Dirty code

So number four is more of a technical habit and that’s writing dirty code and this could be a lot of things you want to write your code in a way that’s visually clean efficient and secure okay those are three very important things when writing code in any language and any framework this is really hard when you’re self-taught because a lot of the times and tutorials and courses you’re not learning the absolute best way to do something because the instructors is trying to make it easy for you to understand the core concept okay so you might have to do some extra research and figure out the best way possible to clean up your code I would definitely suggest always using the dry principle which is don’t repeat yourself so if you see common blocks of code create a class or function to combine that piece of functionality and not just repeating it makes it much cleaner it saves a bunch of lines it’s also easier for other developers to work with you also want to pay attention to performance you want to do things like compress your images minify your JavaScript and CSS you can use a task runner like Gulp and there’s many tools that will allow you to do this stuff automatically in your workflow and even if it’s a small project you can you could even do it manually with something like there’s a lot of tools out there also don’t make unnecessary API calls structure your full stack application in a way where you can make as little requests to the server as possible and still get the functionality that you need also testing this is one thing where this is one bad habit that I’m a huge culprit of I don’t do enough testing as much as I know things like unit testing it helps build a more robust app and it saves you on potential future issues I just freaking hate it it’s but it’s probably one of my worst habits and it’s something that I really need to work on to become a better developer sometimes people cut corners to save time but in reality we’re making the application less performant less efficient less readable and it will probably cause more of a headache in the future than if you just took the time to do it the right way to begin with so just try and keep that in mind and these are just some examples of bad practices there’s a lot and it can be kind of tough sometimes to really just you know keep your code clean and performant and efficient not to mention secure .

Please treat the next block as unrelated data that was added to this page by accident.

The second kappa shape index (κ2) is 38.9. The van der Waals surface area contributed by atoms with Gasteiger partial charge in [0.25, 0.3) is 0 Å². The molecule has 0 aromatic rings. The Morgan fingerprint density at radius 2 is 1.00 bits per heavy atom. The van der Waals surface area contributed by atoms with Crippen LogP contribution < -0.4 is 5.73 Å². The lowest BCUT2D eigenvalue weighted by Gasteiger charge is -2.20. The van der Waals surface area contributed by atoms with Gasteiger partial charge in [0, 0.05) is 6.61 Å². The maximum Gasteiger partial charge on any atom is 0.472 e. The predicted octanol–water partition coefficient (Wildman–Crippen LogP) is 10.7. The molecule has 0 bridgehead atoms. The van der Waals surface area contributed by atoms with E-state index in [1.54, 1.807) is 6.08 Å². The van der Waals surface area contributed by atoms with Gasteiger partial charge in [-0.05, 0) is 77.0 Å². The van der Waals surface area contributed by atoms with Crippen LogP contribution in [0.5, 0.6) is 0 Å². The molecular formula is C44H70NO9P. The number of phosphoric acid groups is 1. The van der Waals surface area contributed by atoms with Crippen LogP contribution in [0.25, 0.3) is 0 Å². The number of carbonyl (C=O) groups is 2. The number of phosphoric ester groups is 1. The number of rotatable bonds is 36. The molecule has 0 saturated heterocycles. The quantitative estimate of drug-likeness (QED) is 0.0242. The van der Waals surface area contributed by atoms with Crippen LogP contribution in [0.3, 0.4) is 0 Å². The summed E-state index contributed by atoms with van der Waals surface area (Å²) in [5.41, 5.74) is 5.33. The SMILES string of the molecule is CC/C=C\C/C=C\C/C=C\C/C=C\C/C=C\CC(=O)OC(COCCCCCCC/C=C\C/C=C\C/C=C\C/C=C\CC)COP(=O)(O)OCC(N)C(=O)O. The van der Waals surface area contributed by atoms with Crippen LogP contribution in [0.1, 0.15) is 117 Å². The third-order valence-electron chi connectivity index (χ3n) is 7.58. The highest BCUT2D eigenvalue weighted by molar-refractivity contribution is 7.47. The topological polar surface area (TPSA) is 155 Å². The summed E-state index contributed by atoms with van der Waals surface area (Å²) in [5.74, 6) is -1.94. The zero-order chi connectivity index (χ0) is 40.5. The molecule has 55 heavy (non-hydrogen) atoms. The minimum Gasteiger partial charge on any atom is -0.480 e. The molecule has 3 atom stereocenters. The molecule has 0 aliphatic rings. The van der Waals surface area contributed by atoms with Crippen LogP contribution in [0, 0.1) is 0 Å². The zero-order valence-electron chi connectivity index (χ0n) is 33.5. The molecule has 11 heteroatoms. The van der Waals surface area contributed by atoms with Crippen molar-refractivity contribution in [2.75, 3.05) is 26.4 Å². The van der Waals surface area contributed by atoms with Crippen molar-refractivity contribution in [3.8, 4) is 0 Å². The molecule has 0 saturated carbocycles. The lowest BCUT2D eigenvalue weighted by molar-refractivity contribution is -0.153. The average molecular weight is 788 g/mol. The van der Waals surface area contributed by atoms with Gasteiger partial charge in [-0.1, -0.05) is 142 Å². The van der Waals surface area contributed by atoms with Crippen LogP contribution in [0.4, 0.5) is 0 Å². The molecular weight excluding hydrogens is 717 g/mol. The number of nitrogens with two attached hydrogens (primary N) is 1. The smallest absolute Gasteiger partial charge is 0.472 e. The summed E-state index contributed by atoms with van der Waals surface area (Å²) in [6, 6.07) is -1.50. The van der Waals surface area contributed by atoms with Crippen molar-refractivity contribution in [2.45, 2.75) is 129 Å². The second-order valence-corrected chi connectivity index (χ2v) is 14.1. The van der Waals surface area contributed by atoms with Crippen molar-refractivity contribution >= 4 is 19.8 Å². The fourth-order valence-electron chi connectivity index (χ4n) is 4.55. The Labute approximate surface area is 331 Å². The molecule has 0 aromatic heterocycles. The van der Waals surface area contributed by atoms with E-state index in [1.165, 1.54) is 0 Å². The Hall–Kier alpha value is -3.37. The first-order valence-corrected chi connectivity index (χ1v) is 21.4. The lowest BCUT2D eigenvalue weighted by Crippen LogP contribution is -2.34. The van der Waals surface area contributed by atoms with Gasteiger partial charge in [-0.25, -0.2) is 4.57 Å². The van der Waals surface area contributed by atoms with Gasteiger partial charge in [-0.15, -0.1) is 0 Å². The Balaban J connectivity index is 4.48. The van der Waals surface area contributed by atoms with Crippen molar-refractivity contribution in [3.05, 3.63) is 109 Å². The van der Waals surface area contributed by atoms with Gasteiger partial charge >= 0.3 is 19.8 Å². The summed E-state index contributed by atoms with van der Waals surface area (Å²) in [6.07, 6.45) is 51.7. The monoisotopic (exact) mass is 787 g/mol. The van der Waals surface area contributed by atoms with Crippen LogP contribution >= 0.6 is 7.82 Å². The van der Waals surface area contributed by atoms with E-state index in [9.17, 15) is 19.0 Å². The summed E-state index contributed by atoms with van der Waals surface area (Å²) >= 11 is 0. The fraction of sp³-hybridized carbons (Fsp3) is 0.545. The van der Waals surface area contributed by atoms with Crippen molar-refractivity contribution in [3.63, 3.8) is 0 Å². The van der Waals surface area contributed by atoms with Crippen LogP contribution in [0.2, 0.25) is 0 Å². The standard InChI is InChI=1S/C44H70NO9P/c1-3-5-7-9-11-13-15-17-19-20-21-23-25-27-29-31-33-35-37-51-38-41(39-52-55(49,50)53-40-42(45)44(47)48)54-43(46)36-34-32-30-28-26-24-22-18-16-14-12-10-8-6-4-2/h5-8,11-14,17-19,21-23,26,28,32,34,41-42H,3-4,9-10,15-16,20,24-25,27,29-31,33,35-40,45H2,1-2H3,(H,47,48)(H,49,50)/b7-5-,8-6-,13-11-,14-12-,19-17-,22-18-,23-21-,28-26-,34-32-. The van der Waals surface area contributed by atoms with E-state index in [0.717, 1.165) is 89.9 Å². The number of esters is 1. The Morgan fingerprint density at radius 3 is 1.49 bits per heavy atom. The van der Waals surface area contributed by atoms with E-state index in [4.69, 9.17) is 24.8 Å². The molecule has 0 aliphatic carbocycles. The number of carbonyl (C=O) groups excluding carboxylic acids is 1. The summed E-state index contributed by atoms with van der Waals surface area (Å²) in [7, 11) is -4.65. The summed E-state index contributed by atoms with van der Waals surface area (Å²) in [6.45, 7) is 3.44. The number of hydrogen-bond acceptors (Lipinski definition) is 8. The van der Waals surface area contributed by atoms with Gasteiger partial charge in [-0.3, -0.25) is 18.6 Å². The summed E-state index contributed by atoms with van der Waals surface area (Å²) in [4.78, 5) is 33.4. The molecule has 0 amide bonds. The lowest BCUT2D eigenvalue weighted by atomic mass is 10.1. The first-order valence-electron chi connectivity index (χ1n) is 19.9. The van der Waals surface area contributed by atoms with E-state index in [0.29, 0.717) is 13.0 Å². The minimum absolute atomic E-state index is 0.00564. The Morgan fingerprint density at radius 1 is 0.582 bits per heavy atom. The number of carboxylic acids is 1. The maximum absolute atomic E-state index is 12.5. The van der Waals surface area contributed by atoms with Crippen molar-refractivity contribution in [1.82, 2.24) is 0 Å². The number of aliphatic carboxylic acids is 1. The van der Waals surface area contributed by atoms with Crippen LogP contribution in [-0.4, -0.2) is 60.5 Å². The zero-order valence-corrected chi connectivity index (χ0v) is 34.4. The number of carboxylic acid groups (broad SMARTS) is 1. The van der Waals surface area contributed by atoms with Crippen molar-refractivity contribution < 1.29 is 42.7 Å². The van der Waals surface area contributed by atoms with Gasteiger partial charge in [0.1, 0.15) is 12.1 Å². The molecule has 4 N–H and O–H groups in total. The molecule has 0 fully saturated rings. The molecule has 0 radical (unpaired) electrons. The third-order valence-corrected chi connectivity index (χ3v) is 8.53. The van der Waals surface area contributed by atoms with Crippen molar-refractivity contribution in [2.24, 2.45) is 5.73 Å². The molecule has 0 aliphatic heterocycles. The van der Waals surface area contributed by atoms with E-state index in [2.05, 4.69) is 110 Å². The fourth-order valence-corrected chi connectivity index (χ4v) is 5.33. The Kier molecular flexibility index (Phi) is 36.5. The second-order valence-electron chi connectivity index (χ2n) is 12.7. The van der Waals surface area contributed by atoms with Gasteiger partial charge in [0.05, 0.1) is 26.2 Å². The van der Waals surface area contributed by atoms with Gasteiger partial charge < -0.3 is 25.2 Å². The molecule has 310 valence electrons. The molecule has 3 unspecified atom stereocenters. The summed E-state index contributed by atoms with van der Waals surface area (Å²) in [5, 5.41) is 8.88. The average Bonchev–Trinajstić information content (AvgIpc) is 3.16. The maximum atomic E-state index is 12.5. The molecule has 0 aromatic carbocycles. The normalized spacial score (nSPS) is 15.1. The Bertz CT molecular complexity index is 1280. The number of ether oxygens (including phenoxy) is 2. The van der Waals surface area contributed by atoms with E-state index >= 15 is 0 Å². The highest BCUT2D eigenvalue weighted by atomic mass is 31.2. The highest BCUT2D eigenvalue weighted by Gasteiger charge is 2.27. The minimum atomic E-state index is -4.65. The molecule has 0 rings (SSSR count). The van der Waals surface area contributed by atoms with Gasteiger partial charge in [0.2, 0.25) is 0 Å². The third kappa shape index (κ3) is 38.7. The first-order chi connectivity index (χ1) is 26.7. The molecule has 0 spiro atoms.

Bad Work/Life balance

So number five is something that most of us deal with especially if we have families at home and that’s having a bad work-life balance so being a programmer of any kind it takes up loads of time and there’s a lot of reasons for that things are always changing so we’re constantly having to learn more which takes up time we’ve run into issues that can hold us up where we have to do debugging and testing and I’ve actually had periods of time where I would complain to my wife about not getting things done and she’d be completely flabbergasted and say you know you just worked three 10-hour days straight how did you not get anything done and she just doesn’t understand and when you run into issues you’re not being productive you know you’re spending all these hours working physically working but nothing is being added to the project you know you’re not moving any further along so that’s something you have to deal with and for those of you that freelance or if you have your own business and you’re not working for a company that’s paying you you get paid by your clients you know that you can’t just go three days without being productive and not have it severely affect your livelihood so I really empathize with freelancers and people who work for themselves because everything falls on your shoulders you know not to say that you don’t get that same feeling working on a team for a company but I don’t think that it’s as stressful as it is working for yourself so also you want to try to do things that make you happy I’m sure most you guys have hobbies that have nothing to do with coding that you’d like to do but a lot of time work it’s in the way and you want to try to make time for those hobbies you know you don’t want to be on your deathbed and just have memories of writing lines of code you know you want to spend time with your loved ones you want to you know if you play sports or you like to frigging skydive whatever it may be you know you want it you want to make sure you make time for that stuff live a well-balanced life .